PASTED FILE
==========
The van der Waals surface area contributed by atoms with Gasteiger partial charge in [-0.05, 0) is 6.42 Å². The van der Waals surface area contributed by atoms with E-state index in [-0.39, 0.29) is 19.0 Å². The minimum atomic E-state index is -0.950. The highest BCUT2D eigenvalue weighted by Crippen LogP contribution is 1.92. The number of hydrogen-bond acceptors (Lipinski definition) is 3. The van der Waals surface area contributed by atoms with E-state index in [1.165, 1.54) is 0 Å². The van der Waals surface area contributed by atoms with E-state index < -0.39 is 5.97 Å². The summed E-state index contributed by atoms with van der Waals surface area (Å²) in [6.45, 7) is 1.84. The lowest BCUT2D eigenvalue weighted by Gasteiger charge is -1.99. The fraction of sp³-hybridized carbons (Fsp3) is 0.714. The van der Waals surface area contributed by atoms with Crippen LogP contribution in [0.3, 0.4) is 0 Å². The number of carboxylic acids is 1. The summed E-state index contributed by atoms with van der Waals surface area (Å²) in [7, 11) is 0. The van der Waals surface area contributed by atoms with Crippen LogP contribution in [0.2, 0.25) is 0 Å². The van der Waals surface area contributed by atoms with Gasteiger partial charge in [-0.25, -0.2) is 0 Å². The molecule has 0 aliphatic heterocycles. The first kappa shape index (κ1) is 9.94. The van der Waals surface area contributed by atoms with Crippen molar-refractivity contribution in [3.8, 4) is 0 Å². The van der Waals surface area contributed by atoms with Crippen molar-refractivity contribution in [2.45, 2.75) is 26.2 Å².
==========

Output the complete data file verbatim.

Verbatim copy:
The van der Waals surface area contributed by atoms with Gasteiger partial charge in [-0.05, 0) is 6.42 Å². The van der Waals surface area contributed by atoms with E-state index in [-0.39, 0.29) is 19.0 Å². The minimum atomic E-state index is -0.950. The highest BCUT2D eigenvalue weighted by Crippen LogP contribution is 1.92. The number of hydrogen-bond acceptors (Lipinski definition) is 3. The van der Waals surface area contributed by atoms with E-state index in [1.165, 1.54) is 0 Å². The van der Waals surface area contributed by atoms with E-state index < -0.39 is 5.97 Å². The summed E-state index contributed by atoms with van der Waals surface area (Å²) in [6.45, 7) is 1.84. The lowest BCUT2D eigenvalue weighted by Gasteiger charge is -1.99. The fraction of sp³-hybridized carbons (Fsp3) is 0.714. The van der Waals surface area contributed by atoms with Crippen LogP contribution in [0.3, 0.4) is 0 Å². The number of carboxylic acids is 1. The summed E-state index contributed by atoms with van der Waals surface area (Å²) in [7, 11) is 0. The van der Waals surface area contributed by atoms with Crippen LogP contribution in [0.2, 0.25) is 0 Å². The van der Waals surface area contributed by atoms with Gasteiger partial charge in [-0.25, -0.2) is 0 Å². The molecule has 0 aliphatic heterocycles. The first kappa shape index (κ1) is 9.94. The van der Waals surface area contributed by atoms with Crippen molar-refractivity contribution in [3.8, 4) is 0 Å². The van der Waals surface area contributed by atoms with Crippen molar-refractivity contribution in [2.45, 2.75) is 26.2 Å².